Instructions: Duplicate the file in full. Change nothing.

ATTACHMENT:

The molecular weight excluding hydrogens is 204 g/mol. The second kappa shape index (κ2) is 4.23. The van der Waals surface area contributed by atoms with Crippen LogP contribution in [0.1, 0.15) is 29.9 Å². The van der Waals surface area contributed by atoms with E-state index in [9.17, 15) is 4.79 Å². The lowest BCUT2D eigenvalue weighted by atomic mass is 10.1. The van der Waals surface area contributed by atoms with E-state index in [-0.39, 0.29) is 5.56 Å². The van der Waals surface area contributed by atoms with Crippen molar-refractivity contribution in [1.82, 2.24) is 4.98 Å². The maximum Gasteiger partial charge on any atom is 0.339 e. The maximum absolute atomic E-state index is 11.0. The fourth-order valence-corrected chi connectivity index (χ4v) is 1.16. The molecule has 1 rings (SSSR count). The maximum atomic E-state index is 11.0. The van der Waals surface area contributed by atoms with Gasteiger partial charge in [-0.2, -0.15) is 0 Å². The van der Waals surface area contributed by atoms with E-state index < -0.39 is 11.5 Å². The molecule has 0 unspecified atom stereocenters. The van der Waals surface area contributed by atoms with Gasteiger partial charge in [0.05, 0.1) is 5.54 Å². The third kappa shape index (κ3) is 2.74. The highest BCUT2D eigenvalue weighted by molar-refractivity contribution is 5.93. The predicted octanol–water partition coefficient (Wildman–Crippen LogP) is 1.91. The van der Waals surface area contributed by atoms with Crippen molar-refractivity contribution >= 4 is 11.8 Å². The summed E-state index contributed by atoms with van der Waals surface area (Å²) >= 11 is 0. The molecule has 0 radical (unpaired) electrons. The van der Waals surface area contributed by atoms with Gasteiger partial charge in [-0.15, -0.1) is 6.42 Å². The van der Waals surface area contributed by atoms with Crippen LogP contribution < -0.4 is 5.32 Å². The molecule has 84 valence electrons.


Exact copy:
The molecular weight excluding hydrogens is 204 g/mol. The second kappa shape index (κ2) is 4.23. The van der Waals surface area contributed by atoms with Crippen LogP contribution in [0.1, 0.15) is 29.9 Å². The van der Waals surface area contributed by atoms with E-state index in [9.17, 15) is 4.79 Å². The lowest BCUT2D eigenvalue weighted by atomic mass is 10.1. The van der Waals surface area contributed by atoms with E-state index in [-0.39, 0.29) is 5.56 Å². The van der Waals surface area contributed by atoms with Crippen molar-refractivity contribution in [1.82, 2.24) is 4.98 Å². The maximum Gasteiger partial charge on any atom is 0.339 e. The maximum absolute atomic E-state index is 11.0. The fourth-order valence-corrected chi connectivity index (χ4v) is 1.16. The molecule has 1 rings (SSSR count). The maximum atomic E-state index is 11.0. The van der Waals surface area contributed by atoms with Gasteiger partial charge in [-0.2, -0.15) is 0 Å². The van der Waals surface area contributed by atoms with E-state index < -0.39 is 11.5 Å². The molecule has 0 unspecified atom stereocenters. The van der Waals surface area contributed by atoms with Gasteiger partial charge in [0.05, 0.1) is 5.54 Å². The third kappa shape index (κ3) is 2.74. The highest BCUT2D eigenvalue weighted by molar-refractivity contribution is 5.93. The predicted octanol–water partition coefficient (Wildman–Crippen LogP) is 1.91. The van der Waals surface area contributed by atoms with Crippen molar-refractivity contribution >= 4 is 11.8 Å². The summed E-state index contributed by atoms with van der Waals surface area (Å²) >= 11 is 0. The molecule has 0 radical (unpaired) electrons. The van der Waals surface area contributed by atoms with Gasteiger partial charge in [-0.15, -0.1) is 6.42 Å². The van der Waals surface area contributed by atoms with Crippen LogP contribution < -0.4 is 5.32 Å². The molecule has 84 valence electrons.